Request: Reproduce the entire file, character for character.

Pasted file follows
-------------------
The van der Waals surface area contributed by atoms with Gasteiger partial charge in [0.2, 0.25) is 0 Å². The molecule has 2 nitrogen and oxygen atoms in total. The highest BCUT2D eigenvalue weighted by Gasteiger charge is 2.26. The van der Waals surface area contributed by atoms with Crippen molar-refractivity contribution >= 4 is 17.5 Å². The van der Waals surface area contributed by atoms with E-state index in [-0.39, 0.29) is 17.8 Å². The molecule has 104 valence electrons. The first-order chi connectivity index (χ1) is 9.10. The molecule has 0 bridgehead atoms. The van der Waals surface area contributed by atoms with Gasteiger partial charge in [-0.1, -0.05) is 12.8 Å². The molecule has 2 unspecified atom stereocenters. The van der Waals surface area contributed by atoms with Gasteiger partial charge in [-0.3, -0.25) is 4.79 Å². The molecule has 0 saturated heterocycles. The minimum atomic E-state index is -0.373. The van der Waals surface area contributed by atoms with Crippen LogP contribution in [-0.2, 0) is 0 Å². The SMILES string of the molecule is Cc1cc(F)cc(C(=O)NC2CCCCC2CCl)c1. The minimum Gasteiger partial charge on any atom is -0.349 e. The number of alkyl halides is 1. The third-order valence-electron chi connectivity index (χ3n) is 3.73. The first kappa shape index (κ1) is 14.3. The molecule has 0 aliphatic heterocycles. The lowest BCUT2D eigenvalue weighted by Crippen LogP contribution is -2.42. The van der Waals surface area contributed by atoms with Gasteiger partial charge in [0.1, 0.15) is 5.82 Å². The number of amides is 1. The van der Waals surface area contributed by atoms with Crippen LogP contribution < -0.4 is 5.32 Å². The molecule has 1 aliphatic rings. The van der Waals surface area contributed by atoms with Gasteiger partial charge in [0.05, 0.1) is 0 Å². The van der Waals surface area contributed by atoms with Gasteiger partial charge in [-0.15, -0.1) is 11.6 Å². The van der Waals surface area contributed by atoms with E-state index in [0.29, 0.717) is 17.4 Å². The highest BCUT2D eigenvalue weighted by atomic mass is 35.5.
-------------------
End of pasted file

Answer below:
The van der Waals surface area contributed by atoms with Gasteiger partial charge in [0.2, 0.25) is 0 Å². The molecule has 2 nitrogen and oxygen atoms in total. The highest BCUT2D eigenvalue weighted by Gasteiger charge is 2.26. The van der Waals surface area contributed by atoms with Crippen molar-refractivity contribution >= 4 is 17.5 Å². The van der Waals surface area contributed by atoms with E-state index in [-0.39, 0.29) is 17.8 Å². The molecule has 104 valence electrons. The first-order chi connectivity index (χ1) is 9.10. The molecule has 0 bridgehead atoms. The van der Waals surface area contributed by atoms with Gasteiger partial charge in [-0.1, -0.05) is 12.8 Å². The molecule has 2 unspecified atom stereocenters. The van der Waals surface area contributed by atoms with Gasteiger partial charge in [-0.3, -0.25) is 4.79 Å². The molecule has 0 saturated heterocycles. The minimum atomic E-state index is -0.373. The van der Waals surface area contributed by atoms with Crippen LogP contribution in [-0.2, 0) is 0 Å². The SMILES string of the molecule is Cc1cc(F)cc(C(=O)NC2CCCCC2CCl)c1. The minimum Gasteiger partial charge on any atom is -0.349 e. The number of alkyl halides is 1. The third-order valence-electron chi connectivity index (χ3n) is 3.73. The first kappa shape index (κ1) is 14.3. The molecule has 0 aliphatic heterocycles. The lowest BCUT2D eigenvalue weighted by Crippen LogP contribution is -2.42. The van der Waals surface area contributed by atoms with Gasteiger partial charge in [0.1, 0.15) is 5.82 Å². The number of amides is 1. The van der Waals surface area contributed by atoms with Crippen LogP contribution < -0.4 is 5.32 Å². The molecule has 1 aliphatic rings. The van der Waals surface area contributed by atoms with Gasteiger partial charge in [0.05, 0.1) is 0 Å². The van der Waals surface area contributed by atoms with Gasteiger partial charge in [-0.15, -0.1) is 11.6 Å². The van der Waals surface area contributed by atoms with E-state index in [0.29, 0.717) is 17.4 Å². The highest BCUT2D eigenvalue weighted by atomic mass is 35.5.